What does success look like for Ethereum?
In a word: adoption. Ethereum will be used when and where it solves a problem. The more problems it solves or opportunities it creates, the greater the adoption.
How then do we optimize for adoption? Lower the barriers to entry. The easier it is to understand or contribute to the protocols and developer tools, the more quality contributions we’ll get. The better the tools and their documentation gets, the easier it is to build on Ethereum. A virtuous cycle is born: better tools lead to more developers, and more developers lead to better tools and more innovative dapps.
Ethereum needs more of us focused on lowering barriers to entry.
The code and conversations all happen in the open, but the developer on-ramp can be steep. In the case of protocol development, engineers and researchers need specialized skills and a ton of context, so direct mentorship is appropriate. The Core Developer Apprenticeship Program (CDAP) was created for this purpose and is off to a very encouraging start. Cohort #2 is open for applications now! (Update: this is now called the Ethereum Protocol Fellowship.)
Building developer tools and dapps on Ethereum isn’t a walk in the park either, but they're much more approachable on average. As a result, onboarding developers is more scalable in these domains. Written and recorded content is polished and published on a daily basis, which helps newcomers get off the ground, but it’s not nearly enough.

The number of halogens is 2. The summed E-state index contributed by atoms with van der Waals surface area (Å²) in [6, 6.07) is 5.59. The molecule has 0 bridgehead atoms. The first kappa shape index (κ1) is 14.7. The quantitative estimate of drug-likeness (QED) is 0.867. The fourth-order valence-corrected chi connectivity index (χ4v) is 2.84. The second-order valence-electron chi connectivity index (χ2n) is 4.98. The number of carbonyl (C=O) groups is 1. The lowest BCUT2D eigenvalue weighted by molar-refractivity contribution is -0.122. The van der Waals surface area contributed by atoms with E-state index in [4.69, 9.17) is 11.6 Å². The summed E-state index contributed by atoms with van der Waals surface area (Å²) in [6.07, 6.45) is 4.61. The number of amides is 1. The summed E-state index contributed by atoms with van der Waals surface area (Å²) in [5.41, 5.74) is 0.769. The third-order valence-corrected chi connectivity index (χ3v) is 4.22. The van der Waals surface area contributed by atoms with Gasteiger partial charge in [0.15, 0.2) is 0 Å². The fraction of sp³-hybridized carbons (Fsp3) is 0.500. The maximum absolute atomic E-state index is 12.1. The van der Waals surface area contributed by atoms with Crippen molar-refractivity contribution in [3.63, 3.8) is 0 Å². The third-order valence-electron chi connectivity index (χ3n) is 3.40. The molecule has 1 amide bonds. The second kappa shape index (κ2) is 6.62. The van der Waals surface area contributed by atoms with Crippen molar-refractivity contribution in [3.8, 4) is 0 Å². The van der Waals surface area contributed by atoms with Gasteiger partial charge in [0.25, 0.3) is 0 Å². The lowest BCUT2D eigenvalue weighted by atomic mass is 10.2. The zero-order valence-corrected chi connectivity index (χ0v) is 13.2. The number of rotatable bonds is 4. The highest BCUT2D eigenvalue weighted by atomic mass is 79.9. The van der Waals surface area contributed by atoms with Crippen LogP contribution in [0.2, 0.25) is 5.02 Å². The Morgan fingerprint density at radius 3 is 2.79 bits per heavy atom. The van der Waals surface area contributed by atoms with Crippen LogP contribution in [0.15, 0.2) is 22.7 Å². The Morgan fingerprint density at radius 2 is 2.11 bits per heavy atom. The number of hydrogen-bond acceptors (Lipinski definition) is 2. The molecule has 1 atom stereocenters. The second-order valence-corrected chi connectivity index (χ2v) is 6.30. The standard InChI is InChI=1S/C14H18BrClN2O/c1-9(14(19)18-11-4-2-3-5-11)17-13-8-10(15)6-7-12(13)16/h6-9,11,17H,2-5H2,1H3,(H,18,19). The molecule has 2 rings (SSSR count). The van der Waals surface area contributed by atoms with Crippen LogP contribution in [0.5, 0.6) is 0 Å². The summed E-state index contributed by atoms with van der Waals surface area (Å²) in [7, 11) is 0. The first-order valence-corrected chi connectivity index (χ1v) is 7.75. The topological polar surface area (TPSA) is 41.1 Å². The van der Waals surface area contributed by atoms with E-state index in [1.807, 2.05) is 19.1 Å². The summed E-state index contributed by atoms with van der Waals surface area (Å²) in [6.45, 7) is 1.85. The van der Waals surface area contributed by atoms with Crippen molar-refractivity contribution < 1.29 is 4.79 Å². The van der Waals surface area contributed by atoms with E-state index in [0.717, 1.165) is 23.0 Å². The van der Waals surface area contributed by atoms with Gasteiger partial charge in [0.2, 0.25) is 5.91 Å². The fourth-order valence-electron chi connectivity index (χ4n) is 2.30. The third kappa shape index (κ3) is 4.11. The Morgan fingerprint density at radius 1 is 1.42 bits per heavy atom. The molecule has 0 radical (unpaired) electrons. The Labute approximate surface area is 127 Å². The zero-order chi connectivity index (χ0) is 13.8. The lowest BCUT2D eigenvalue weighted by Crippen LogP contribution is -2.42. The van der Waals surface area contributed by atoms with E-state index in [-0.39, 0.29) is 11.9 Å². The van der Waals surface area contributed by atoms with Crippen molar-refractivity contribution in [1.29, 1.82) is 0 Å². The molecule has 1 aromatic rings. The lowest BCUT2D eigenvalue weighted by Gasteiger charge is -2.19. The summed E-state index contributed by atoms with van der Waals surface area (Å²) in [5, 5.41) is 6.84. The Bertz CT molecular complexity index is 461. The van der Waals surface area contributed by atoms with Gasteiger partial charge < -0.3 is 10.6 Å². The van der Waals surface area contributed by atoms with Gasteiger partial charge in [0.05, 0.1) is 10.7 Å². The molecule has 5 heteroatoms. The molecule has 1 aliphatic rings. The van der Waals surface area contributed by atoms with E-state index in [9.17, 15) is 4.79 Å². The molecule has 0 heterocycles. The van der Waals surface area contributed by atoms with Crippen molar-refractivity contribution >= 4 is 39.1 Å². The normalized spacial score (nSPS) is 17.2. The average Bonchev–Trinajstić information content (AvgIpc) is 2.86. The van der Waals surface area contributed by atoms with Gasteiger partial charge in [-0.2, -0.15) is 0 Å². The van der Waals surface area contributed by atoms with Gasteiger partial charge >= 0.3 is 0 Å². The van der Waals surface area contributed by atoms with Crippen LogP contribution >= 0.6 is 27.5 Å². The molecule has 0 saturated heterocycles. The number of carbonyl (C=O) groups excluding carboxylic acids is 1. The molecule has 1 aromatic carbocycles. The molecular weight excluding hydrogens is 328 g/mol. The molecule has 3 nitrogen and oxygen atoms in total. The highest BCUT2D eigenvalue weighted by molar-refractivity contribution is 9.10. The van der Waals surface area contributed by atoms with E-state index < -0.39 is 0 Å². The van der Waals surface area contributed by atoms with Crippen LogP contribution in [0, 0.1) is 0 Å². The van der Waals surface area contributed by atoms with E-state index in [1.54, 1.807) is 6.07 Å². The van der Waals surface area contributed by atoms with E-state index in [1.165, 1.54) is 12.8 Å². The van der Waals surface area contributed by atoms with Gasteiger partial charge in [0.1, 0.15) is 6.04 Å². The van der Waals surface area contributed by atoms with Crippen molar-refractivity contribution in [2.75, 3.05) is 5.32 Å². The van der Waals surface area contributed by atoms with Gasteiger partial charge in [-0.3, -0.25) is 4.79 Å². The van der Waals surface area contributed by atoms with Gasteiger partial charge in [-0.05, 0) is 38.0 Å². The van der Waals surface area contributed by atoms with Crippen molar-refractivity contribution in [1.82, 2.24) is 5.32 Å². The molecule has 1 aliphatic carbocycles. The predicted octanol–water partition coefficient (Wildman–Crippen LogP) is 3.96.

There are massive reservoirs of untapped potential.
For open source networks like Ethereum, the rising tide effect is profound. An improvement in Ethereum’s user experience can improve the bottom line of an entire industry, and these contributions can come from anywhere. Certainly the Ethereum Foundation should do its part, but additionally, every crypto company with the means should aim to improve those public goods or enable others to do so.
Note that my definition of public goods includes the open source tools we all rely on, but additionally any free content that users are onboarded into Ethereum with. Our industry shares the responsibility of guiding newcomers through the implications of holding private keys and participating in this network. One company, successful at gently onboarding new Ethereum users, lifts all boats.
If you’re in a position to, consider any of the following starting points:
- Share your learnings. Knowing about an obscure feature of an open source library is not a competitive advantage. Instead, share the usage pattern in a blog post.
- Improve the onboarding and usage documentation of libraries you use.
- Contribute content to ethereum.org.
- Sponsor tools you rely on, monetarily or with developer hours.
- Open source your tools.
- Double down on the documentation of your open source product. Be thorough in your issue details and utilize tags, e.g., `good first issue`.
- Don’t bury all your hard work in release notes. Walk through new features or optimizations in a blog post or conference talk.
- Hire full-time developer [relations/evangelists/advocates] or explicitly grant existing devs the time to create content and meet users where they are.
- Don’t rely on external parties to educate your users. Explain fundamental web3 concepts or security best practices in a shareable medium.
- Lobby your organization to share its learnings publicly or permit contributions to public goods on the clock.
- Share and celebrate efforts made towards public goods from around the industry.
- Join communities that share these priorities, e.g., BuidlGuidl, Developer DAO.
Doing any of this already? Write about it and why it’s important to you. I’ll do my part to amplify your message. Let’s raise the tide.